For my firm, home base is Lexington, Virginia, but only 15% of us are colocated, so most of our work is done remotely. We’re certainly not alone. A 2018 study found that 70% of professionals globally are telecommuting at least once a week; 53% work remotely half the week or more.1 Swiss office service provider IWG, sponsor of the study, clarified that the numbers refer to full-time employees — not freelancers and the self-employed. Add these other types of workers, hired on a temporary, part-time, or contract basis as critical contributors to many business teams, and the number of remote employees balloons.

We shouldn’t expect this trend to slow, much less reverse. Leaders must evolve strategies for managing both people and technology in an increasingly distributed workforce.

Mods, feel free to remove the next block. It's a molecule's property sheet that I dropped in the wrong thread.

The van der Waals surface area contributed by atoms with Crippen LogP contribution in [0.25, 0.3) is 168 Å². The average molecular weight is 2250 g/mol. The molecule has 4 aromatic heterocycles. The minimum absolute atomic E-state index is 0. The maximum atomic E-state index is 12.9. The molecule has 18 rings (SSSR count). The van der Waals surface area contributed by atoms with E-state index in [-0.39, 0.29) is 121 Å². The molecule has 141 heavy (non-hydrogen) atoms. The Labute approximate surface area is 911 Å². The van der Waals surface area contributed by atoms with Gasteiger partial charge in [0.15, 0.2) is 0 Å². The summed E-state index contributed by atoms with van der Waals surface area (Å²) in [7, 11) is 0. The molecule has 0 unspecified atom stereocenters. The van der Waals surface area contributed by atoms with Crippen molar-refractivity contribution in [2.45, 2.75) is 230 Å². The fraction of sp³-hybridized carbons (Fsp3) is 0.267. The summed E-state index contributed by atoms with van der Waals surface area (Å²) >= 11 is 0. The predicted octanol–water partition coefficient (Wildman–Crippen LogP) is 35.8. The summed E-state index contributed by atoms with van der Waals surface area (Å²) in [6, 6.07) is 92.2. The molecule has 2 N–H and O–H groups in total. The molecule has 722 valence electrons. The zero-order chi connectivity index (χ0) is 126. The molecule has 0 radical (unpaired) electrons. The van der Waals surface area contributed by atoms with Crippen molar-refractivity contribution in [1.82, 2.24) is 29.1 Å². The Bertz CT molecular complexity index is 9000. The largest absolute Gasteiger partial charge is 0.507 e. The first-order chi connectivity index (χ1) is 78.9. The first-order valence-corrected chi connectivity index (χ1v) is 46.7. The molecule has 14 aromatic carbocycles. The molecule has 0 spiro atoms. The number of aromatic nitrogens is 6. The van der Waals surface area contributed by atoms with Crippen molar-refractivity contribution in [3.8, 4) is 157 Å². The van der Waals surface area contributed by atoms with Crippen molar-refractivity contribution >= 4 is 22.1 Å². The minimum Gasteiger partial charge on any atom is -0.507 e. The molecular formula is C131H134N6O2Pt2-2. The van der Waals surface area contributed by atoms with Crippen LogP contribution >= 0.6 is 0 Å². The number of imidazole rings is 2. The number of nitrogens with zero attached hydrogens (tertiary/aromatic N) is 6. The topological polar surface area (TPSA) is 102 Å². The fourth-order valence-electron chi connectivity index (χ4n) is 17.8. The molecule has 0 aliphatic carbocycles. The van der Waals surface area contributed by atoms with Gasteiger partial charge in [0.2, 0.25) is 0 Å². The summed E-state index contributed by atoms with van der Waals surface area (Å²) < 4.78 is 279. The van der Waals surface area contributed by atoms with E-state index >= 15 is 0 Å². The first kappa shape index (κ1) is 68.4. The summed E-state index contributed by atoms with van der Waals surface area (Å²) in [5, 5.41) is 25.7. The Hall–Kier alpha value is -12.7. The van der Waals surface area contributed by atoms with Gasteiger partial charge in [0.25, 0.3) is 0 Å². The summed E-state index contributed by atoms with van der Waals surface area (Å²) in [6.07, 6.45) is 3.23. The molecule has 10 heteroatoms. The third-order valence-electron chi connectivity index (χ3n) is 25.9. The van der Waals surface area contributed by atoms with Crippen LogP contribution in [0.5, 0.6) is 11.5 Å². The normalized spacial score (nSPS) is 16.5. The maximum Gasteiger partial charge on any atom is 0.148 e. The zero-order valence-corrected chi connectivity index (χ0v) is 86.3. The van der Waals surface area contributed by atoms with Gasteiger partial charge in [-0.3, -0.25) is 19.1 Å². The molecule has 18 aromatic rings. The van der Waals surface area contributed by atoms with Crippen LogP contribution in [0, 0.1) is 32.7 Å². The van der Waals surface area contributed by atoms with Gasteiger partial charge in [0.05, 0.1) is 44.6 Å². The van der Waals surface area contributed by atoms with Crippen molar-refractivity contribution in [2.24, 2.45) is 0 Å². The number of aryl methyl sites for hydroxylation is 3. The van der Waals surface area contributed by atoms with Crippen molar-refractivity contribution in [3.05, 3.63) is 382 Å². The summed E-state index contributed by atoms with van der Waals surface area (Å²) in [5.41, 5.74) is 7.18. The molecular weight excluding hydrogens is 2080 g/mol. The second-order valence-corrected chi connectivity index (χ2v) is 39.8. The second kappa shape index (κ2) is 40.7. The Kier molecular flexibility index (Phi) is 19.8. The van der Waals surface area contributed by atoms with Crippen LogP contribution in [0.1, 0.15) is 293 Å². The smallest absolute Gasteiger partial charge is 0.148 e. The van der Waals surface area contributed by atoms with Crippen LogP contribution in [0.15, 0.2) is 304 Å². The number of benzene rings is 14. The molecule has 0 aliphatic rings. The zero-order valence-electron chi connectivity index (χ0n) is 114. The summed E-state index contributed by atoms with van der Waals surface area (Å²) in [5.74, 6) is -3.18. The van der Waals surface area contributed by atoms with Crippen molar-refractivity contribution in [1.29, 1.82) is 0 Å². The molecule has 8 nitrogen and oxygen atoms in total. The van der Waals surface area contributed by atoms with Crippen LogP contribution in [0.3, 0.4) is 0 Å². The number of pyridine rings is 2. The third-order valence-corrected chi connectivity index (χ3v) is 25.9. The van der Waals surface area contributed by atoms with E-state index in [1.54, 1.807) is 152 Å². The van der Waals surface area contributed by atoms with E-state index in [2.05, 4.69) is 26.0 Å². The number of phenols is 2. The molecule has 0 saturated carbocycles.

The Challenges

Leading remotely involves grappling with problems in several key areas:

Communication. When a company has employees all over the country or world, it’s understood that time differences can add a layer of complexity to the logistics of everyday communication. However, there are more subtle, and oftentimes more important, complications to consider when managing remote employees.

For one thing, when time zones don’t match up, less information can be transmitted in a given period, which means we as managers need to be aware of how this might affect the pace of project development. For another, in text-based communications like email or instant messaging, we’re unable to convey as much meaning as we can through vocal tone and cadence, facial expressions, and physical gestures — tools we normally take for granted in face-to-face conversations. Even our more robust methods of communicating virtually, like audio or video chats, don’t give us a broad view of body language.